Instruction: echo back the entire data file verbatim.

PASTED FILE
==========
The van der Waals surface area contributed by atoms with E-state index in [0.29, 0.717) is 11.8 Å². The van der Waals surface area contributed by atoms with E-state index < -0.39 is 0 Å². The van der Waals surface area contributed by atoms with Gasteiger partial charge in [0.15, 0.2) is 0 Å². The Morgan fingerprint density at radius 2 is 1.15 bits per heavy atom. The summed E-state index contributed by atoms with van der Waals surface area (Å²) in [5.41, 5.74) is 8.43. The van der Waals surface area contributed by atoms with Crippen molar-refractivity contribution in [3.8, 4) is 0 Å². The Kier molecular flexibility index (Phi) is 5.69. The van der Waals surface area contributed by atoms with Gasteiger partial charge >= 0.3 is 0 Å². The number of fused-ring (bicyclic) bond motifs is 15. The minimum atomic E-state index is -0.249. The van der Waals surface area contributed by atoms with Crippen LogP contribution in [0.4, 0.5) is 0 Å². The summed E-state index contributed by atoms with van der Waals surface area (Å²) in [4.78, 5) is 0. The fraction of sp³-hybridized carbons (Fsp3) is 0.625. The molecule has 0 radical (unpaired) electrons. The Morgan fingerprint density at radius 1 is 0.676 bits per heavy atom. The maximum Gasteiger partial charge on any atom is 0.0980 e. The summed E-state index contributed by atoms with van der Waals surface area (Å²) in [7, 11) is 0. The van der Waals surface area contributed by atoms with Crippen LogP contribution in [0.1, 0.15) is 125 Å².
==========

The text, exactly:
The van der Waals surface area contributed by atoms with E-state index in [0.29, 0.717) is 11.8 Å². The van der Waals surface area contributed by atoms with E-state index < -0.39 is 0 Å². The van der Waals surface area contributed by atoms with Gasteiger partial charge in [0.15, 0.2) is 0 Å². The Morgan fingerprint density at radius 2 is 1.15 bits per heavy atom. The summed E-state index contributed by atoms with van der Waals surface area (Å²) in [5.41, 5.74) is 8.43. The van der Waals surface area contributed by atoms with Crippen molar-refractivity contribution in [3.8, 4) is 0 Å². The Kier molecular flexibility index (Phi) is 5.69. The van der Waals surface area contributed by atoms with Gasteiger partial charge >= 0.3 is 0 Å². The number of fused-ring (bicyclic) bond motifs is 15. The minimum atomic E-state index is -0.249. The van der Waals surface area contributed by atoms with Crippen LogP contribution in [0.4, 0.5) is 0 Å². The summed E-state index contributed by atoms with van der Waals surface area (Å²) in [4.78, 5) is 0. The fraction of sp³-hybridized carbons (Fsp3) is 0.625. The molecule has 0 radical (unpaired) electrons. The Morgan fingerprint density at radius 1 is 0.676 bits per heavy atom. The maximum Gasteiger partial charge on any atom is 0.0980 e. The summed E-state index contributed by atoms with van der Waals surface area (Å²) in [7, 11) is 0. The van der Waals surface area contributed by atoms with Crippen LogP contribution in [0.1, 0.15) is 125 Å².